Creating content is not enough, though. You need a digital strategy to distribute and manage your content and align your marketing activities to achieve your business goals. Here’s a high-level overview of some core channels that should be part of your overall digital marketing strategy:
Social media is much larger than the popular platforms we think about and use on a regular basis; any interactive website or application that facilitates networking, virtual expression and content creation and sharing can be considered social. This is why social media represents such a huge opportunity for marketers. We’re expected to go where our buyers are and, increasingly, that place is online and on social media platforms.
Targeting the right platforms can drive lead generation and audience engagement. If you don’t do your due diligence, though, you could be marketing in the wrong places. As yourself the following questions to determine which social media sites you should be focused on:
- Who is my target audience?
- Where do they spend their time online?
- Where can I drive the most engagement?
- Which social platforms make the most sense for my business?
- Which social platforms are likely to provide a high ROI?
Search engine optimization (SEO) is the process of increasing the visibility of your website to attract organic (non-paid) traffic. Before you can start generating leads, you need to attract visitors. You can use both paid and organic methods to increase your website traffic, including paid social, PPC, organic social and blogging, but inbound marketing is primarily about organic results. These channels should (1) attract visitors by offering relevant, engaging content and (2) drive them to a landing page or a website page with a content offering and a form.
Here are some potential goals and performance metrics to track in terms of your SEO strategy:
- Improve visibility and rankings on search engine result pages (SERPs)
- Increase page one keyword rankings
- Increase website traffic
- Increase the amount of time visitors spend on your website
- Reduce bounce rates
Landing Pages, Forms and CTAs
Gated content is a crucial part of content marketing and the inbound process, enabling you to collect valuable lead intelligence on your audience while also building brand awareness and providing buyers with the information they need. When used effectively, landing pages, forms and calls-to-action (CTAs) can accelerate the sales process for new customers and build brand evangelism with existing customers. In both cases, these tools help provide a better user experience, which is a top priority for many businesses today.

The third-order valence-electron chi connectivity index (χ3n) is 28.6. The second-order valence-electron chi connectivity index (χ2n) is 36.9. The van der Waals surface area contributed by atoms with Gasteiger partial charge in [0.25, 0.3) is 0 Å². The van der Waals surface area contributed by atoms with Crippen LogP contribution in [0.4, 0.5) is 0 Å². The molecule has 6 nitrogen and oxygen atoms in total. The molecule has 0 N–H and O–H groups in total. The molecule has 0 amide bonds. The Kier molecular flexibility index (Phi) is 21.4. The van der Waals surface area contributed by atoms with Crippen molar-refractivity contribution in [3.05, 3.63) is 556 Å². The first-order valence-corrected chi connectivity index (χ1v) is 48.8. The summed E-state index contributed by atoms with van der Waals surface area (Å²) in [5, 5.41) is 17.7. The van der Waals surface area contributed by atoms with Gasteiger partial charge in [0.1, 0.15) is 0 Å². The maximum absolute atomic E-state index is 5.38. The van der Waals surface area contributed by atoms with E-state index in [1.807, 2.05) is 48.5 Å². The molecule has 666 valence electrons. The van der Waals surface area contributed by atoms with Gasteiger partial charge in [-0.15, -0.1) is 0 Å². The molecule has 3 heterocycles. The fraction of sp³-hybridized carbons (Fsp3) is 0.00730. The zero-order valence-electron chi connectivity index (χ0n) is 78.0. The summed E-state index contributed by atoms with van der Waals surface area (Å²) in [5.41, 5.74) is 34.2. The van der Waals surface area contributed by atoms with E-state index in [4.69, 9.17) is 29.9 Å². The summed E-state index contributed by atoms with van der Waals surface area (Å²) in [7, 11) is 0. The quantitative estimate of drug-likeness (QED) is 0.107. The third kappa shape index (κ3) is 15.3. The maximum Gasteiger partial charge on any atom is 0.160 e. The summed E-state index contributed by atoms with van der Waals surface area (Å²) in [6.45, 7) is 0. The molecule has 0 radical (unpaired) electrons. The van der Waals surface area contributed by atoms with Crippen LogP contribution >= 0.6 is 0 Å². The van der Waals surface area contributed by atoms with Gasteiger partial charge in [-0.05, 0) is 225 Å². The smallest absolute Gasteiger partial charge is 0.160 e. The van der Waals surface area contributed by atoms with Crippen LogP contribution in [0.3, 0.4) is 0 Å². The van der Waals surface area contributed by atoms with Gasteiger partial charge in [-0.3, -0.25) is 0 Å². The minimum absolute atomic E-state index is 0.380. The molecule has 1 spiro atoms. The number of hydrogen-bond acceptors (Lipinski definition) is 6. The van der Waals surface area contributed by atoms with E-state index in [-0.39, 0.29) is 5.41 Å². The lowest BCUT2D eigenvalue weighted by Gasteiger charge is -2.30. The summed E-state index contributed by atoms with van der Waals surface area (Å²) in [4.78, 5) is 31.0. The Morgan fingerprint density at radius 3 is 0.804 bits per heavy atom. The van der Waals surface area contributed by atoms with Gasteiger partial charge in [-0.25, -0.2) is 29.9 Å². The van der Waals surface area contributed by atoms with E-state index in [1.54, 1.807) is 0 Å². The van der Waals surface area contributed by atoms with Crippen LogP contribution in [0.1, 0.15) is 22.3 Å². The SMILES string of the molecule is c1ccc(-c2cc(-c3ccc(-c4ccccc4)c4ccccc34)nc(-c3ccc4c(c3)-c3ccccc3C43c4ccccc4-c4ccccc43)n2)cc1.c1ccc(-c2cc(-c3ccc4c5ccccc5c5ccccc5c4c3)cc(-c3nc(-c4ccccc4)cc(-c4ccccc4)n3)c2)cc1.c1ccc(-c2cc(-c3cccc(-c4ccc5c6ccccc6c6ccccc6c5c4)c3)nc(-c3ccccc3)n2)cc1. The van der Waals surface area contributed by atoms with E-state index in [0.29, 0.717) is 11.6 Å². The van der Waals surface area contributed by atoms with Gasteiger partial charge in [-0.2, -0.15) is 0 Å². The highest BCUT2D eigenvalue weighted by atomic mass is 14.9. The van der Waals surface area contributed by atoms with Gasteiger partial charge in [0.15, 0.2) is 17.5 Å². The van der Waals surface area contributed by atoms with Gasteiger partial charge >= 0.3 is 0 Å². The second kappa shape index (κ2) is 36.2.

When developing your content strategy, here are some key considerations to keep in mind:
- Is your website easy to navigate?
- Is your site architecture clear?
- Are conversion paths evident to visitors?
- Are you using headings (h1, h2 and h3) tags to tell readers and search engines what your content is about?
- Are CTAs on your website engaging and clear?
- Are you asking too few/too many questions in your lead forms?
Even though email gets a bad rap, email marketing is still one of the most popular and effective channels for marketers. Once you’ve collected information on your audience—who they are, where they work, what their responsibilities are, what they want to learn more about—you can use this information to segment your contacts and deliver relevant, targeted content.
Targeted content is more likely to produce the results you want (e.g. form submissions, link clicks, resource downloads and more) to move potential customers through the buyer’s journey. Or, if you’re segmenting your existing customer base, you can deliver an exceptional user experience by providing them with the information, tools and resources they need to succeed.
For a complete overview of digital marketing in 2018 and beyond, and the tools and resources you need to develop an effective digital marketing strategy, download our free Digital Marketing Field Guide. In it you’ll get worksheets that help you craft your value proposition, buyer personas and more.